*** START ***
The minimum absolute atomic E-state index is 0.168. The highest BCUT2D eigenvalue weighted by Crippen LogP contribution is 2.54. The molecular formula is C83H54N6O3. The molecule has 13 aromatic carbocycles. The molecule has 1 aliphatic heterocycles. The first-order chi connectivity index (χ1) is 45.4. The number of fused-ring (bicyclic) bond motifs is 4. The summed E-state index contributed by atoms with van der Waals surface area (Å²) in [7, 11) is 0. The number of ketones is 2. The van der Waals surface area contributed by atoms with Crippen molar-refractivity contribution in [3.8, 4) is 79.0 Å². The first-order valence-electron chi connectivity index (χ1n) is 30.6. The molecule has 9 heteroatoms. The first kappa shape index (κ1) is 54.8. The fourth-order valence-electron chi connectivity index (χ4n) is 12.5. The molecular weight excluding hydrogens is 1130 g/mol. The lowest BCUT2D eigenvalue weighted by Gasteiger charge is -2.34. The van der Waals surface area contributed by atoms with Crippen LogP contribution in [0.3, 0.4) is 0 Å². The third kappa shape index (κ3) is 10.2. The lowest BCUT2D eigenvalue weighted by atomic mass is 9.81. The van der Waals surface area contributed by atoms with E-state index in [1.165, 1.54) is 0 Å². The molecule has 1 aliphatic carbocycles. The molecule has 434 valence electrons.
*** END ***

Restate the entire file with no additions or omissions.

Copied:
The minimum absolute atomic E-state index is 0.168. The highest BCUT2D eigenvalue weighted by Crippen LogP contribution is 2.54. The molecular formula is C83H54N6O3. The molecule has 13 aromatic carbocycles. The molecule has 1 aliphatic heterocycles. The first-order chi connectivity index (χ1) is 45.4. The number of fused-ring (bicyclic) bond motifs is 4. The summed E-state index contributed by atoms with van der Waals surface area (Å²) in [7, 11) is 0. The number of ketones is 2. The van der Waals surface area contributed by atoms with Crippen molar-refractivity contribution in [3.8, 4) is 79.0 Å². The first-order valence-electron chi connectivity index (χ1n) is 30.6. The molecule has 9 heteroatoms. The first kappa shape index (κ1) is 54.8. The fourth-order valence-electron chi connectivity index (χ4n) is 12.5. The molecular weight excluding hydrogens is 1130 g/mol. The lowest BCUT2D eigenvalue weighted by Gasteiger charge is -2.34. The van der Waals surface area contributed by atoms with Crippen LogP contribution in [0.3, 0.4) is 0 Å². The third kappa shape index (κ3) is 10.2. The lowest BCUT2D eigenvalue weighted by atomic mass is 9.81. The van der Waals surface area contributed by atoms with E-state index in [1.165, 1.54) is 0 Å². The molecule has 1 aliphatic carbocycles. The molecule has 434 valence electrons.